Treasurers feel they need to help their organisations improve the bottom line and need technology to succeed says Deloitte’s 2019 Global Corporate Treasury Survey, published recently. The survey quizzed treasurers from over 200 companies on matters such as:
What challenges and mandates are treasurers facing?
What is the current use of Treasury Management Systems (TMS)?
What new technologies are available to treasurers?
To what extent have treasurers utilised opportunities and solutions that new technologies offer?
Melissa Cameron, Global Treasury Lead at Deloitte, found herself “pleasantly surprised” by some of the results from this year’s survey. The percentage of participants that now believe contributing to the bottom line performance nearly doubled from 15% in 2017 to 27% in 2019. Cameron notes that most respondents weren’t thinking about proprietary trading, but instead about how they help their businesses improve bottom line performance – linking this to the 84% of respondents who said they have a mandate to be a strategic adviser to the business.
However, Cameron expressed disappointment in the percentage of companies that have not yet adopted leading technology. Only 6% deemed visual analytics ‘not important’ to treasury functions, 94% believing it to be ‘critical or very important’, ‘important’, or of ‘some degree of importance’, yet only 47% are using it. Part of the reason for lower adoption is only 9% consider themselves “well versed” in visual analytics.
Similarly, just 11% believed robotics process automation (RPA) was not important but almost none said they were well versed, and 49% said they had a ‘general understanding’.
Treasuries need to become well versed in these topics if they’re going to adopt them, she warns. “I think this is one of the reasons why we haven’t seen the adoption levels that we’re typically seeing across other parts of finance, but it strikes me that treasury is lagging other parts of finance when it comes to use of both visualisation and RPA as an example.”
Case for blockchain
For blockchain specifically, the survey found that 34% thought it was critical, very important or important, and yet a negligible amount is well versed, and only 8% have ‘a whole dedicated team or a few in-house experts’. Seventy eight percent simply aren’t using blockchain technology at all. Cameron believes that the most compelling use cases for blockchain are those where there are global distribution and third-party vendors. Treasury will follow in certain circumstances.
“The question was very much targeted on ‘are you using it in treasury?’ and this is why we had the drop-off,” she says. She continues: “I think a lot of treasuries get confused about bitcoin and blockchain. You can do blockchain without adopting bitcoin.” One case for that is inter-company transactions. “In situations where there are multiple ERPs and transfer pricing is not embedded in those ERPs, then tools like blockchain can be used,” she explains.
Part of the reason treasury is lagging behind on using technologies like visual analytics is the headcount of the treasury teams, according to Cameron. “They might be 15 people or less, in fact a lot of them might be five to ten people in the treasury department,” she says.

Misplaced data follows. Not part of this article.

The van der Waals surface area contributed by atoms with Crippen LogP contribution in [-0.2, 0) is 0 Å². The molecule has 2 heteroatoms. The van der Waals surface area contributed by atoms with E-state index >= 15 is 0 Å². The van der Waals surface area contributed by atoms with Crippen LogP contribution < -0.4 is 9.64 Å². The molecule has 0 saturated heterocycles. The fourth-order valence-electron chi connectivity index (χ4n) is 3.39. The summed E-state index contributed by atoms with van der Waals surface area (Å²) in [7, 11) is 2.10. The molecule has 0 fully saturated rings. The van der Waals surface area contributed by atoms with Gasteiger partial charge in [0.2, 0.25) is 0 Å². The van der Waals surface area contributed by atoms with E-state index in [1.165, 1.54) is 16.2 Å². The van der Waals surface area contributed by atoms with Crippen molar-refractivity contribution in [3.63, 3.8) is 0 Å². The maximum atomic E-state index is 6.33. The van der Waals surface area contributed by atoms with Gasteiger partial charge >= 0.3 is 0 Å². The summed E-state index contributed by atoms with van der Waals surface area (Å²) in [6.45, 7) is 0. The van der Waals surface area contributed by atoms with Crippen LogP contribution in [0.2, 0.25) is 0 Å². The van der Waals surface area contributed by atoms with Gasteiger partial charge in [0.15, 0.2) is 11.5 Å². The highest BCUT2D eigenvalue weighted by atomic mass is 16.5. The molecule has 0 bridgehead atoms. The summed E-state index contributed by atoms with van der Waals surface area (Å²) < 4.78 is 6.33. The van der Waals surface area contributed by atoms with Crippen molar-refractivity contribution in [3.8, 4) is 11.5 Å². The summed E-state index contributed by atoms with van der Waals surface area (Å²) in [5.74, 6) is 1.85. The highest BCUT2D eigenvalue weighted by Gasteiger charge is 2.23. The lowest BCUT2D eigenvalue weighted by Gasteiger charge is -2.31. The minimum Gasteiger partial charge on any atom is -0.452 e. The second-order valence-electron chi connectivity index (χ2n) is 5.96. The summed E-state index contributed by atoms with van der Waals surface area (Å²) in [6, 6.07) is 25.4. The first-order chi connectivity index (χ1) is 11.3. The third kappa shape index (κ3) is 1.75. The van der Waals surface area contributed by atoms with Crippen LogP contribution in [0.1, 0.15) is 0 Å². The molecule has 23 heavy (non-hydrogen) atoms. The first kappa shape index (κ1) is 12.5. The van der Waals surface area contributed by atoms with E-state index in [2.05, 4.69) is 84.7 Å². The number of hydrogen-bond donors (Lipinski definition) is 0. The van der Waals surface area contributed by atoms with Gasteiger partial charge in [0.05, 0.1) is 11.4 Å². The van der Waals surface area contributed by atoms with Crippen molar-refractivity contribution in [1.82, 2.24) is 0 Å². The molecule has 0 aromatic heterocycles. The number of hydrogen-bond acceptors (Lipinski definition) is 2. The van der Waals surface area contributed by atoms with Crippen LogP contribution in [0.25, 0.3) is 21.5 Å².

Another key reason for the lack of adoption is that many third-party provided treasury management systems (TMS) don’t necessarily have a strong visualisation overlay. “Where the TMS vendors are able to offer more of this within their tools, I think that would be an easier path for most within the profession,” she adds. “That is something that you have to do in addition to your TMS, and for many companies even getting a TMS is a big deal.” Indeed, implementing a TMS can be a six-figure cost for some companies and many outside of treasury don’t realise the extent of this.
Surprisingly, under the ‘strategic challenges’ section of the survey, 47% of those with a TMS stated that their treasury systems infrastructure is inadequate. Yet, says Cameron, they haven’t adopted the tools to actually make it sufficient. “I think there’s more investment required overall to get this done,” she adds.
The case for more tech
Cameron says there are several ways that treasuries can make the business case to get more technology. “One is that they need to have a good relationship with their IT organisations and be inquisitive about where the company is broadly going around these topics,” she says. Treasurers need to be proactive with making the case for technology, explaining what it is and does, how it would be beneficial, and then passing that on to either internal or third-party IT consultants to help build them.
Organisations failing to progress will simply become less relevant, warns Cameron. “When other companies have better information, they make better decisions.” Some 34% of the survey’s respondents cited ‘digital disruption’ as a strategic challenge for the businesses they work for. In an increasingly technological world this is only going to become more of an issue. “For companies that are being affected by digital disruption, they can either lift their game or get disrupted,” she says. “When approximately a third of companies are saying that digital disruption is happening, all parts of the organisation need to think about how they can do things differently.”